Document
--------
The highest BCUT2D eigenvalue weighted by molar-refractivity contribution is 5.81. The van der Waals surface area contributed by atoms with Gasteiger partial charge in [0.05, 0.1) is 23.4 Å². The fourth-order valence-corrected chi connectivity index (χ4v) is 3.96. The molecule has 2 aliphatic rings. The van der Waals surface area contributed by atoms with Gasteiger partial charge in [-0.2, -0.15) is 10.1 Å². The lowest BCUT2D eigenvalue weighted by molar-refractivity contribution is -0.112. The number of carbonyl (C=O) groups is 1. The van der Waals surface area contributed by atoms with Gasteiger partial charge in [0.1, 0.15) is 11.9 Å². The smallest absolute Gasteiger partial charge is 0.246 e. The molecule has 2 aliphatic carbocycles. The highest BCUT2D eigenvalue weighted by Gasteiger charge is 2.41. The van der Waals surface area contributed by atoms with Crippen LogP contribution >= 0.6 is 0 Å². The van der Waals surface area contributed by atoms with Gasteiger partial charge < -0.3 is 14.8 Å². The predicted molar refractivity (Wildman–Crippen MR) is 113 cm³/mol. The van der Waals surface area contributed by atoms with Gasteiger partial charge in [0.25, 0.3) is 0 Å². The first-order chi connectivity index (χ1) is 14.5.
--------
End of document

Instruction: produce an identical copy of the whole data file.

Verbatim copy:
The highest BCUT2D eigenvalue weighted by molar-refractivity contribution is 5.81. The van der Waals surface area contributed by atoms with Gasteiger partial charge in [0.05, 0.1) is 23.4 Å². The fourth-order valence-corrected chi connectivity index (χ4v) is 3.96. The molecule has 2 aliphatic rings. The van der Waals surface area contributed by atoms with Gasteiger partial charge in [-0.2, -0.15) is 10.1 Å². The lowest BCUT2D eigenvalue weighted by molar-refractivity contribution is -0.112. The number of carbonyl (C=O) groups is 1. The van der Waals surface area contributed by atoms with Gasteiger partial charge in [0.1, 0.15) is 11.9 Å². The smallest absolute Gasteiger partial charge is 0.246 e. The molecule has 2 aliphatic carbocycles. The highest BCUT2D eigenvalue weighted by Gasteiger charge is 2.41. The van der Waals surface area contributed by atoms with Crippen LogP contribution >= 0.6 is 0 Å². The van der Waals surface area contributed by atoms with Gasteiger partial charge < -0.3 is 14.8 Å². The predicted molar refractivity (Wildman–Crippen MR) is 113 cm³/mol. The van der Waals surface area contributed by atoms with Gasteiger partial charge in [0.25, 0.3) is 0 Å². The first-order chi connectivity index (χ1) is 14.5.